The Probate Process in Texas When There is No Will
Probate is the process by which a will is proved to be valid, and more broadly, the process of administering a decedent’s estate, which means following the steps that involve the court; locating, collecting, and securing the decedent’s property; filing a decedent’s final tax return for the year of death; paying expenses, debts, and taxes of the estate; and ultimately distributing the estate to the beneficiaries or heirs.
However, many people die without having made a will, whatever the reason. Some believe they don’t have a large enough estate to consider making a will. Others think they don’t need a will because of a mistaken belief that their spouse or children will inherit everything by default. Many of us simply procrastinate, and this procrastination is surely compounded by the nature of the task, which requires contemplating death. Still, some people are willing to just let their heirs worry about it since they’ll be gone.
Regardless of the reason, when there is no will and there are assets that need to be transferred to heirs, in addition to the regular steps in probate, there are extra hoops to jump through. A person who has died may own a house, vehicle, or other titled assets that need to be transferred to an heir or heirs. Financial assets also may be part of a person’s estate and cannot be transferred to heirs without court authority. This is where probate comes in.
First, work with an attorney to determine the type of probate and who will be applying to be the representative—this is often the surviving spouse, an adult child, or another friend or relative. When there is no will, the heirs may agree to the appointment of one person as the independent administrator of the estate. But who are the heirs?
Texas law makes a will for you if you don’t have one, by dictating who your heirs are. The main factors include whether you are single or married, and if married, which of your assets are considered community property and which are separate property, and whether you have children or not and if so, whether they are also the children of your surviving spouse.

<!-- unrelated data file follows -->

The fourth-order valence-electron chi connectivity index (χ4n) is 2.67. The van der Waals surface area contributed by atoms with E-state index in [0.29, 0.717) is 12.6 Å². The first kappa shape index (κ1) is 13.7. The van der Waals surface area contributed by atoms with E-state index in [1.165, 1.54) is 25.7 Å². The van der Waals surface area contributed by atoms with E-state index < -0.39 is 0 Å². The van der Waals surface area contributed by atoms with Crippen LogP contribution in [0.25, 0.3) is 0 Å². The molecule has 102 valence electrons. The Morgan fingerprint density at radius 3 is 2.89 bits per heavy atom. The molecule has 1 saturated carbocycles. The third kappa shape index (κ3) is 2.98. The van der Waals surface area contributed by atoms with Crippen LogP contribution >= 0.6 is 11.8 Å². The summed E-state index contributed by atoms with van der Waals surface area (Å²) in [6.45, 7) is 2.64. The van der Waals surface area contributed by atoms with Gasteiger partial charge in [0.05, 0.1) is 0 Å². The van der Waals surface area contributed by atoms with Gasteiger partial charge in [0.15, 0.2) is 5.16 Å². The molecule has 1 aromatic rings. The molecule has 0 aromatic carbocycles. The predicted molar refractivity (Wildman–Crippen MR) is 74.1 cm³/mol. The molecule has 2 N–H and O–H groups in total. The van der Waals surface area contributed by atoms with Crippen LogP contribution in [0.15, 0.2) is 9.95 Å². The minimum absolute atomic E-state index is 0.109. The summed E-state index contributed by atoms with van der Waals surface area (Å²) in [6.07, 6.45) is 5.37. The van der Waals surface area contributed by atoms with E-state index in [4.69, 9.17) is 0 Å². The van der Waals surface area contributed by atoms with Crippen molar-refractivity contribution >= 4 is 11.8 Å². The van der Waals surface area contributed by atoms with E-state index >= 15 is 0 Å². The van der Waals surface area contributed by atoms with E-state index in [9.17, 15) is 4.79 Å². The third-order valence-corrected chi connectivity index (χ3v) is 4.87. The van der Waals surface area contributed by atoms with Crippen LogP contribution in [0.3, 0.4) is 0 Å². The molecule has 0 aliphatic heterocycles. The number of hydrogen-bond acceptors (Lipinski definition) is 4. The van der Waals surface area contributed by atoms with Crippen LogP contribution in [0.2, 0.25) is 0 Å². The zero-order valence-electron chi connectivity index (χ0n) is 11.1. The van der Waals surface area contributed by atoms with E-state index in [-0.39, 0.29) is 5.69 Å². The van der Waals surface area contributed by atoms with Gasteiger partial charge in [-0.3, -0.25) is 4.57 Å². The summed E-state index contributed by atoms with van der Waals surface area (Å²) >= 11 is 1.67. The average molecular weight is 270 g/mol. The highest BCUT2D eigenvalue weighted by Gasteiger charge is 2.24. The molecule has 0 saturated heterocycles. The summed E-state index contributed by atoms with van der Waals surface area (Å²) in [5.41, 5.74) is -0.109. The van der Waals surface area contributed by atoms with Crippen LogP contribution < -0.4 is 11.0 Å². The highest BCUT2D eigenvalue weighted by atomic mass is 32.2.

Your attorney will file an application asking the judge to appoint an administrator. When there is no will, a second application is also filed, asking the court to declare who the heirs are. Most judges deal with the two applications in back-to-back hearings. The heirship determination will also require another lawyer to be appointed as an attorney ad litem to represent unknown or incapacitated heirs. Depending on the decedent’s family tree, the fees for this additional attorney may cost several hundred to a few thousand dollars, and sometimes more.
The Texas Estates Code includes various deadlines that the administrator must meet. Estate administration in Texas is either independent or dependent. In a dependent administration, the person appointed as the administrator must obtain court authority for virtually every action, meaning many additional steps are involved in a dependent administration. See https://www.wrightabshire.com/publications/learn-the-probate-process-in-texas/ to read about the probate process in an independent administration.
The entire process will take a few months for straightforward cases, to years for complex cases or situations involving litigation. The very last step in the probate process is to distribute the estate to the decedent’s heirs.
You may visit our website at www.wrightabshire.com. Nothing contained in this publication should be considered as the rendering of legal advice to any person’s specific case but should be considered general information.